For foodies, taste some pizza secrets, lift the curtain on NYC’s alcoholic drink industries, discover Williamsburg’s Moore Street Market, come to grips with Brooklyn’s Smith and Court streets restaurant scene or sample your way through Queens’ ethnic neighborhoods.

Urban scapes buffs won’t want to miss a trip to the Brooklyn Navy Yard, Manhattan’s Highline Park or the great sights of the Bronx, including Yankee Stadium. And for something entirely different, unforget Staten Island of discover the busking in the NYC underground.

After all, a travel festival in New York City should have something to do with New York City, right? Visitors will see a side of town that many don’t take time for; New Yorkers will find themselves marveling at stuff they never knew was right under their noses.

“We find that younger travelers are consistently concerned with the ‘authenticity’ of the experience, something that local travel is implicitly attached to,” shared Weiss.

Join Us

If you’ve been to other travel shows, you know what they’re like. But don’t expect that. Don’t expect what Weiss describes as “character-less convention centers [where] you find circuit speakers doing a talk that doesn’t recognize any difference in the calendar.”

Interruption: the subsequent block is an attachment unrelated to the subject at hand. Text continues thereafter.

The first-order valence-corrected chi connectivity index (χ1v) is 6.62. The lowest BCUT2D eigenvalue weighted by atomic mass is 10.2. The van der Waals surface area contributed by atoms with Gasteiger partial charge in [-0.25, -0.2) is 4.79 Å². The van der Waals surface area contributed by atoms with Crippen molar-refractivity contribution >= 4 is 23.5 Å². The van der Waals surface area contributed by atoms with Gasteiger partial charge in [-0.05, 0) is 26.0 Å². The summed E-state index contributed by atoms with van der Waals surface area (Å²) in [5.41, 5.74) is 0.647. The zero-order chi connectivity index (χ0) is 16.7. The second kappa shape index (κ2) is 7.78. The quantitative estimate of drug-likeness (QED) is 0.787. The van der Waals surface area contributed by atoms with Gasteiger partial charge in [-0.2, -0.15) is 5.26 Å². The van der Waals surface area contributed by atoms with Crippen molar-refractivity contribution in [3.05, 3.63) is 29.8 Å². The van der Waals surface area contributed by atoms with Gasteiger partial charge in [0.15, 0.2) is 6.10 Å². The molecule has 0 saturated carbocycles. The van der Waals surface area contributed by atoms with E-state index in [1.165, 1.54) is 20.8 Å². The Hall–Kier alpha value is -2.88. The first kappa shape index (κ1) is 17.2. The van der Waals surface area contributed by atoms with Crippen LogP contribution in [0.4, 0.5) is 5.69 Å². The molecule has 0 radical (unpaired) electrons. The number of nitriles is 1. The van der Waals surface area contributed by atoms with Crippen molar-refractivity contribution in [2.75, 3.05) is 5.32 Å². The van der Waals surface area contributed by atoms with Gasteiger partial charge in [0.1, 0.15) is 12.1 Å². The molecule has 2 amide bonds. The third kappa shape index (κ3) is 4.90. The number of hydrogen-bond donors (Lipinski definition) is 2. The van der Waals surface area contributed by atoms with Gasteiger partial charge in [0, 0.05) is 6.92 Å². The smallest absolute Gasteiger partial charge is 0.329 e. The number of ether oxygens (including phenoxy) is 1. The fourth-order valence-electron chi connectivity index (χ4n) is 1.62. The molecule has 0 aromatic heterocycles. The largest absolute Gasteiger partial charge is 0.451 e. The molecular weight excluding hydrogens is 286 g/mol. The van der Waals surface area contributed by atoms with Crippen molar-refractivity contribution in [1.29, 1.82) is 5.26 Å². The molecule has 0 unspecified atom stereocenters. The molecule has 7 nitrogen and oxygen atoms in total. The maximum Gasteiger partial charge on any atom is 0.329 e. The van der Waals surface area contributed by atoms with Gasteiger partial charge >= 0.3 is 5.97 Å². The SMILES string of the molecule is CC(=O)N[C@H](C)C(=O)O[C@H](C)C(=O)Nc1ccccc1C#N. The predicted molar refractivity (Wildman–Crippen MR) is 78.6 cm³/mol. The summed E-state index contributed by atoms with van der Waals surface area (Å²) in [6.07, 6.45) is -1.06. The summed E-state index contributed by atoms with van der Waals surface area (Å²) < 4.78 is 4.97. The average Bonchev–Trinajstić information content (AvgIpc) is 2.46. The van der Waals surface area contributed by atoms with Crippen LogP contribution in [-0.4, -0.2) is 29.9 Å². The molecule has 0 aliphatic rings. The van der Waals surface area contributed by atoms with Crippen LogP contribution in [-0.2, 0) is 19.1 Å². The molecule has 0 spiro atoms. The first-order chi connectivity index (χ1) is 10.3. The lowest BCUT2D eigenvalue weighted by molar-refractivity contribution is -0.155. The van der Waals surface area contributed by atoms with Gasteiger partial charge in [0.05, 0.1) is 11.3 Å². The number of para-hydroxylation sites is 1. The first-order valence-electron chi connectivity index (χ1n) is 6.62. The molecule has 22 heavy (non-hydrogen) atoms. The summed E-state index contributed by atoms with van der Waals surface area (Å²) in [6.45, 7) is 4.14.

Instead, “By focusing on varied, dynamic content and simply by virtue of this being our inaugural event, we’re providing something novel for the travel consumer.”

The New York Travel Festival takes place April 20-21, 2013. Purchase tickets here.

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Ethan Gelber

In addition to his freelance travel writing (Lonely Planet author, ex-AFAR Ambassador, Huffington Post Travel blogger and more), Ethan has agitated tirelessly for responsible/sustainable travel practices, family travel, keeping things local, and quality and relevance in publishing and destination marketing. Among many other things, Ethan is editorial director of the Family Travel Association, a co-founder of OutBounding, and tackles content projects for HomeExchange.com and RW Social, which produces the NY Trav Fest. Previously, Ethan was Chief Communications Officer of the WHL Group, for which he founded and edited The Travel Word (this now-independent blog); publications manager of the French government tourist office (Atout France) in NYC; and helped manage a Paris-based bicycle tour operator.
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cities, ecotours, festivals & events, local knowledge, North America, Northern America, opinion, responsible travel news, USA,